Supreme Court Hears Arguments in Tribal Immunity Case

Supreme Court Hears Michigan v. Bay Mills – Tribal Sovereign Immunity Case

On Monday, December 2, 2013, the U.S. Supreme Court heard oral arguments in Michigan v. Bay Mills Indian Community, a case involving questions of Indian gaming, jurisdiction, and tribal sovereign immunity.

The questioning was tough for both sides of this argument. Justices that seemed to side with the Tribe questioned the motives of the State of Michigan in bringing the suit in federal court. They acknowledged that the State has state law remedies to resolve their concerns, and noted that the Tribe’s casino is closed. In addition, they noted that if the State of Michigan finds this remedy inadequate, it could ask Congress to fix the perceived problem.

Justices that seemed to side with the State took the view that the state’s arrest power remedy is inadequate and the federal government is doing nothing to deter tribes from opening off-reservation gaming operations on non-Indian lands. These justices also noted that Congress has not addressed tribal sovereign immunity in 15 years since the last Supreme Court case on tribal sovereign immunity (Kiowa).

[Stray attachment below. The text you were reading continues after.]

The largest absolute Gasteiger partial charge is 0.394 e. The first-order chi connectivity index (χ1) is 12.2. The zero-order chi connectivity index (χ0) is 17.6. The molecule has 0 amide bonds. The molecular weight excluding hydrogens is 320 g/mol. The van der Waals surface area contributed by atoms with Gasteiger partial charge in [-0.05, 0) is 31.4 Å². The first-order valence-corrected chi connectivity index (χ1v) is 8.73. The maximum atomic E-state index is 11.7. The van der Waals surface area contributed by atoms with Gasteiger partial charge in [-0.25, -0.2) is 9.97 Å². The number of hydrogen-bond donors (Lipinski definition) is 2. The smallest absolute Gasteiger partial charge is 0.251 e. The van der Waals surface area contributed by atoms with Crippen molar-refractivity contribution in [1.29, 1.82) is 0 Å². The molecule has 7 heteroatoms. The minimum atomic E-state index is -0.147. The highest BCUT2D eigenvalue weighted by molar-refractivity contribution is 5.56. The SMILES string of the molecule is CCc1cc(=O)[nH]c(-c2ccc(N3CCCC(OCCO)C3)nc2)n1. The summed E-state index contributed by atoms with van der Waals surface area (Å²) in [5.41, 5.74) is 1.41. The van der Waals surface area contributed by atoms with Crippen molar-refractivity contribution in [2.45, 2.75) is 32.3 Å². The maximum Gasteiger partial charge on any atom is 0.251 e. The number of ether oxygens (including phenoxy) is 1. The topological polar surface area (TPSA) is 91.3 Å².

All of Indian Country takes great pause any time the current U.S. Supreme Court weighs the issue of tribal sovereignty. The Court is expected to issue its decision in February or March of 2014. You can view the transcript of the oral argument by clicking here.